- Thrills & Suspense
Life in the districts is hard. The people who live and work on The Seam in District 12 know what hunger feels like. They scrimp and scrounge, hunt and trade in order to put food on the table each evening, and when they can’t, well then there will be no meal that day. They are born hungry, they grow up hardened to life on The Seam, and if they don’t die from hunger they might make it to adulthood and bring forth another generation to hunger for what they simply don’t have. Welcome to America. Only this is an America after war, and America unlike anything we know. The residents of the Districts work and toil to keep the people in The Capitol well dressed and well fed. Each of the twelve Districts is an isolated little nation all of its own. There is no communication between the Districts and the Capitol makes a great effort to keep all of it’s workers well away, except of course when it is time for the annual games, The Hunger Games.
The story takes us from the Harvesting, a time when the contestants for The Hunger Games are selected. No one volunteers to take part, as to participate is to face certain death. Names are pulled at random from all of the children aged twelve and above in the district. Except this year there is a volunteer in District 12, Katniss Everdeen. She volunteers to save her twelve year old little sister Prim from being torn apart in the arena. District 12 is the district furthest away from the Capitol, it is the poorest, the harshest and is the district least likely to produce a winner at the games. Yet Katniss and her fellow tribute Peeta take their roles and prepare to die for the viewing pleasure of the Capitol. The Hunger Games takes us on a journey to the Capitol, we see how the people there live to excess, viewing the tributes that are sent from each district as nothing more than animals, sent to face each other in the arena for their viewing pleasure. Back in the districts the residents are required to watch their children die. We follow the story through the whole of The Hunger Games until the victor is declared. Death is everywhere, sometimes it comes as a relief, but more often than not it is brutal and hard.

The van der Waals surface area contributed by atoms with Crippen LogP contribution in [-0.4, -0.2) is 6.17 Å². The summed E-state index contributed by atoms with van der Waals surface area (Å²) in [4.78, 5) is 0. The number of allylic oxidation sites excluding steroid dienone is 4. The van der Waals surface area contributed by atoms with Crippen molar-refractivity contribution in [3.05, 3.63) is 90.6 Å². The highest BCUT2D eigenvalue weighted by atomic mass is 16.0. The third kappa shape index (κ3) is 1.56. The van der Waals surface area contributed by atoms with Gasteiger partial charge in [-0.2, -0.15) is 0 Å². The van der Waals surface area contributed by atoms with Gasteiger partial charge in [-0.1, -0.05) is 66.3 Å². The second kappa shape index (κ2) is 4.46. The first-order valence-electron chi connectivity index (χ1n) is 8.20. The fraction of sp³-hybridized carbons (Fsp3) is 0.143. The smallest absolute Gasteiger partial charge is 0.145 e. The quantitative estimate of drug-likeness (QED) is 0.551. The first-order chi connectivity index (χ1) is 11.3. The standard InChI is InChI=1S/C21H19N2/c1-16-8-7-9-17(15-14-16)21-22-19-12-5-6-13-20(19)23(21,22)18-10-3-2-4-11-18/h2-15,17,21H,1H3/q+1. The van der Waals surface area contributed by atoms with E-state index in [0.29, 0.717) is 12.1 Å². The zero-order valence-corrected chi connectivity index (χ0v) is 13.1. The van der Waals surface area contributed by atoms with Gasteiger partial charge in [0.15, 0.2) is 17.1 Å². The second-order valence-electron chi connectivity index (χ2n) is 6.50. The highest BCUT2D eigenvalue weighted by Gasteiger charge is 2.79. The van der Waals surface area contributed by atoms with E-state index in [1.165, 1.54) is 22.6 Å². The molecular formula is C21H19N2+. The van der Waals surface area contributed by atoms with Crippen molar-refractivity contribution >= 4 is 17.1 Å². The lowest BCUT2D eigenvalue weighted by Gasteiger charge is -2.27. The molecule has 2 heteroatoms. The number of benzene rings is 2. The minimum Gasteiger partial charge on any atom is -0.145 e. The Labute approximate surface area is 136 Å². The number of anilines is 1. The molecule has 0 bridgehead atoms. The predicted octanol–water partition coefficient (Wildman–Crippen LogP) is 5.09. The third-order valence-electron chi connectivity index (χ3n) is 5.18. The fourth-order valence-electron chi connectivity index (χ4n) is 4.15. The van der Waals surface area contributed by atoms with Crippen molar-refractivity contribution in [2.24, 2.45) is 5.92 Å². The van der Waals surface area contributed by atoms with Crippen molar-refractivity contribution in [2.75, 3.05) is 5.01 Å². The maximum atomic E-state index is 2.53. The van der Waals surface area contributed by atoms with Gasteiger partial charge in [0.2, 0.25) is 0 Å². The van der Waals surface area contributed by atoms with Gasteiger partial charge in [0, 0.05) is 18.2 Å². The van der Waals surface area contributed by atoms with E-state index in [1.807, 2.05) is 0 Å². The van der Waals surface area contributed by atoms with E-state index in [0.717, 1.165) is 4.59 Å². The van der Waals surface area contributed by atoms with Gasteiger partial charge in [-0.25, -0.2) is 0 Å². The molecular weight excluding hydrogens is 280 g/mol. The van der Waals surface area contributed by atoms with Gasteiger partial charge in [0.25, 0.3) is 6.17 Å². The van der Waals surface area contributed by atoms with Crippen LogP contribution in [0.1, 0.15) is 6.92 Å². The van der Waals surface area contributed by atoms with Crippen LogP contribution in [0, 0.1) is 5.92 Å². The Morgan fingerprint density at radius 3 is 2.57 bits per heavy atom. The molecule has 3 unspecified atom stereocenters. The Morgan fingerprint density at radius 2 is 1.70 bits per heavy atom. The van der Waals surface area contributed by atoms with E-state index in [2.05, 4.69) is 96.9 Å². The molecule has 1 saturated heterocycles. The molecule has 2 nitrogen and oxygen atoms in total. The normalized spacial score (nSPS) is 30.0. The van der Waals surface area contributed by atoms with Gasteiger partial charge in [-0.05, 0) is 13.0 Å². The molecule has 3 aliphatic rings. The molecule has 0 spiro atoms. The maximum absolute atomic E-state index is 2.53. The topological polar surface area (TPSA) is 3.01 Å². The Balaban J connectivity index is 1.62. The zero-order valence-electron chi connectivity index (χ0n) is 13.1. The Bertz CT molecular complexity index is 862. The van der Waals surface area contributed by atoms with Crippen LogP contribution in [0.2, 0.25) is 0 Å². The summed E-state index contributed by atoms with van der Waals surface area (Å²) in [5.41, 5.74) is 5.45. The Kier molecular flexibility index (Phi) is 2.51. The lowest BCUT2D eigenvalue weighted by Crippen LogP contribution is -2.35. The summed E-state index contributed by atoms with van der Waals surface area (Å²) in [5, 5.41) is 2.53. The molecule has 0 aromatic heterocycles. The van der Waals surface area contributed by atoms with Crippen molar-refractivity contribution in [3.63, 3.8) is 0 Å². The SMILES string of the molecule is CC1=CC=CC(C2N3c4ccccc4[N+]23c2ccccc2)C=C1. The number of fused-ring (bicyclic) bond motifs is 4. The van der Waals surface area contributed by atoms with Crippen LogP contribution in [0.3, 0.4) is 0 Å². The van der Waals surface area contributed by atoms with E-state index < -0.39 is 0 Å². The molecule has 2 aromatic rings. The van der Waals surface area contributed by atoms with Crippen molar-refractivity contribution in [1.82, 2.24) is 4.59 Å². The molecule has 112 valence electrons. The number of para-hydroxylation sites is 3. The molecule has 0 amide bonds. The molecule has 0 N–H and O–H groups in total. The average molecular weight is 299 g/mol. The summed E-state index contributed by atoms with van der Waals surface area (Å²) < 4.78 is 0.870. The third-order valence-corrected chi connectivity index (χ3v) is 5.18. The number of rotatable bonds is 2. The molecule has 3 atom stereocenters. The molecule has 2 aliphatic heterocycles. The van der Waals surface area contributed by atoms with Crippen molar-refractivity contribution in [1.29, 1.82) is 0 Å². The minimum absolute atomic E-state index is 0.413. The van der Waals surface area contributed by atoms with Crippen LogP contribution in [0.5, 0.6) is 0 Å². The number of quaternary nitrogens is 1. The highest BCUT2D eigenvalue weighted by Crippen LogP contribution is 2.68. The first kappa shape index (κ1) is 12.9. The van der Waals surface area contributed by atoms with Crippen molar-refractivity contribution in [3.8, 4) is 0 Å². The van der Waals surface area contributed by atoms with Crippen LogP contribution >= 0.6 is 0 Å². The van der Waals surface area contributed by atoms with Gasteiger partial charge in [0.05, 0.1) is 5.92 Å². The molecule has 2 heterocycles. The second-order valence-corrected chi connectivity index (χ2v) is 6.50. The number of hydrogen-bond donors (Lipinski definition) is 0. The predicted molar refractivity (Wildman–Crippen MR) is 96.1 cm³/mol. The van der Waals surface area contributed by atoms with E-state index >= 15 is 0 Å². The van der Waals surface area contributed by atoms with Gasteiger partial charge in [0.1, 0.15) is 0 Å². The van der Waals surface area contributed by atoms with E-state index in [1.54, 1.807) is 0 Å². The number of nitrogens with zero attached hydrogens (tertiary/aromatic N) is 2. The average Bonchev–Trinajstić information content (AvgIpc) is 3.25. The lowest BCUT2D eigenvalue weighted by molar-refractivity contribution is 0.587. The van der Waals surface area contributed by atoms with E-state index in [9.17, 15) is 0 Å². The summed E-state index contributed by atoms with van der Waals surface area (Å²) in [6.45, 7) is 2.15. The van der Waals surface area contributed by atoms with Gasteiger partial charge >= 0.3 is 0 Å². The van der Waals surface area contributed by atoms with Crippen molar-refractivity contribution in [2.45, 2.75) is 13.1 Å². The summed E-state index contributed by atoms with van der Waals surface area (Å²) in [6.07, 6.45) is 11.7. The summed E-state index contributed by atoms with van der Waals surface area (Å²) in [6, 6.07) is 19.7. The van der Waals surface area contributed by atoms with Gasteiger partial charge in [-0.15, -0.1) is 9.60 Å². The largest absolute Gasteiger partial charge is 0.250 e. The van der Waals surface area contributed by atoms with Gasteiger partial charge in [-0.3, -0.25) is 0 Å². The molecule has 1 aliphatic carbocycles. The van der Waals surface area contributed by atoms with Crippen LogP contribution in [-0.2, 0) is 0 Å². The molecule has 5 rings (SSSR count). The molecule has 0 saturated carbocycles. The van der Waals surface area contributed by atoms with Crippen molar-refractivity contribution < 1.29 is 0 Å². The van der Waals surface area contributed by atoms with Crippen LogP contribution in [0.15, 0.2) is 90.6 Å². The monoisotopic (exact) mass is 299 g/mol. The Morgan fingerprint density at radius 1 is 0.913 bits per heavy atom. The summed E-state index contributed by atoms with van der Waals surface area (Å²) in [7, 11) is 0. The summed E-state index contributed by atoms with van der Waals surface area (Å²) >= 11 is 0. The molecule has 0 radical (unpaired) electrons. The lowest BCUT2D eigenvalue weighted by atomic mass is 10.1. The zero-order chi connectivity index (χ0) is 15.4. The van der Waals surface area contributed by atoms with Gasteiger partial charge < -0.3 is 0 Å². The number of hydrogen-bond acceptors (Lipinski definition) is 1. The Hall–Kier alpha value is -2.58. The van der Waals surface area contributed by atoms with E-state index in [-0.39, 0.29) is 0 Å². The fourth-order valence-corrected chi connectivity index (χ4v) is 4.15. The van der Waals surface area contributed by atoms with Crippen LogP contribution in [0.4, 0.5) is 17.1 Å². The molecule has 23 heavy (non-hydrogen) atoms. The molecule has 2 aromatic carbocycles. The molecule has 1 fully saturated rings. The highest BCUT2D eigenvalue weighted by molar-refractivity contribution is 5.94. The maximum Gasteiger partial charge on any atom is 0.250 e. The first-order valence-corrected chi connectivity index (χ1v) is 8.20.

The characters are very well written, much better than I was expecting them to be to be honest. This is a book aimed at the young adult market, yet it is written in such a way as to draw a fully fledged adult into the story. You feel for the characters, you empathise with them, and you find yourself willing Katniss to do well. Each of the main characters has a compelling back story, so that you can see them as people rather than just words on a page, you cheer for them and you cry for them. I am not afraid to say that when I got to the end of the book I was left wondering what was next.
From young adult upwards this is a surprisingly good read. I’ll admit that it is a little predictable but that in itself is not enough to make you put the book down. I enjoyed it. The Hunger Games is at times brutal but is also gentle and romantic, if you can imagine a romance blossoming in the most brutal of environments that is. I would recommend it is an easy yet absorbing read.